"I probably know more about why you're here than you do... You felt called here, just like the others." I didn't really want to argue with the man, and to my experience he is a very intelligent and friendly fellow. Still, I nodded and continued on with the concrete assurance that he was wrong (unless you all came for such technological insights and are just hiding it for odd reasons, which makes you the sneakiest community of people on the planet ...that's what you get when many are fans of a popular adventure puzzle game, I guess, though... I'm on to you...).
Ahem. So I knew he was wrong. Went through anyway, following the cryptic, well, mumbo jumbo of Yeesha's "request" and continued on. Sat in my pretty little clone of an Age and started unhastily to visit various the locales I had been told about many times before. For some odd reason, the first place I chose to explore was Payiferen - the desert pod machine.
That's when things clicked - at least, the first subtle time. The place is not especially popular among the photographs and videos sent home and posted online. The few that exist show what is mentioned to be rare visits by interesting wildlife, or other scenes of the bright sunbeams and other fancy stuff. I must have come in at night, or perhaps a storm - haven't been there since to look more closely at things. It was gloomy, dark, and foreboding.
[picture]This is about what I picture Dante's depiction of Hell to look like.
Perhaps it is odd that this abandoned piece of junk kindled my interest like no soaring piece of tourist photography had before. It was tangible. It was mysterious - not in the high excitement of the great journeys and puzzles of the D'ni and friends, but in an entirely mundane way. How was it made? How does it work? What did it signify? What did others see in it before?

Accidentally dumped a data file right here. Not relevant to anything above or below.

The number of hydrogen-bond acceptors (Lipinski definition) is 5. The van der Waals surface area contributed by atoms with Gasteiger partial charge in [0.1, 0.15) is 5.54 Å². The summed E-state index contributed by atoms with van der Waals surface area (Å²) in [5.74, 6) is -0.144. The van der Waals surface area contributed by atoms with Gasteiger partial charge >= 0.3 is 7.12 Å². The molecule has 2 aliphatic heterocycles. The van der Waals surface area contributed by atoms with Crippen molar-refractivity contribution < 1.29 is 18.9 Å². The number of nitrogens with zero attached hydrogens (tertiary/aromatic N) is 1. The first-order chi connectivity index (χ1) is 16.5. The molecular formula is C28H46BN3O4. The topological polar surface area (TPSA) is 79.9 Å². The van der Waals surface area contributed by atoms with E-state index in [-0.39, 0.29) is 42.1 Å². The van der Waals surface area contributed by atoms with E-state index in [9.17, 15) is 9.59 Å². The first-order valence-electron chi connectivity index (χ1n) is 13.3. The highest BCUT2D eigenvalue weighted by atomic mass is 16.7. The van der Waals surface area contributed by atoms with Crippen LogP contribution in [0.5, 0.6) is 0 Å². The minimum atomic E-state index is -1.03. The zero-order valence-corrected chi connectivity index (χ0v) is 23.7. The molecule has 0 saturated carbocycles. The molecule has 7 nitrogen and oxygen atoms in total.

Moving on somewhat abruptly, as I am afraid I can pull no more significance out of that lonely visit, there were two more early visits I made with similar impacts. My next explorations were in the City itself, and in Eder Gira (with the intent of completing one quarter of my Journey in my quest for my goggles). In D'ni, I got lost. Dreadfully lost, and for some reason I had forgotten even to put shoes on. Anyone with the slightest idea of what the city looks like will have some idea of what that felt like afterwards (although at the moment, I somehow missed that fact in my focus on how lost I was). There was another not-so-picturesque thing I saw, although perhaps it is more just the function that is forgotten, while the form is seen as nice. I saw a signpost.
[picture]This one, to be exact.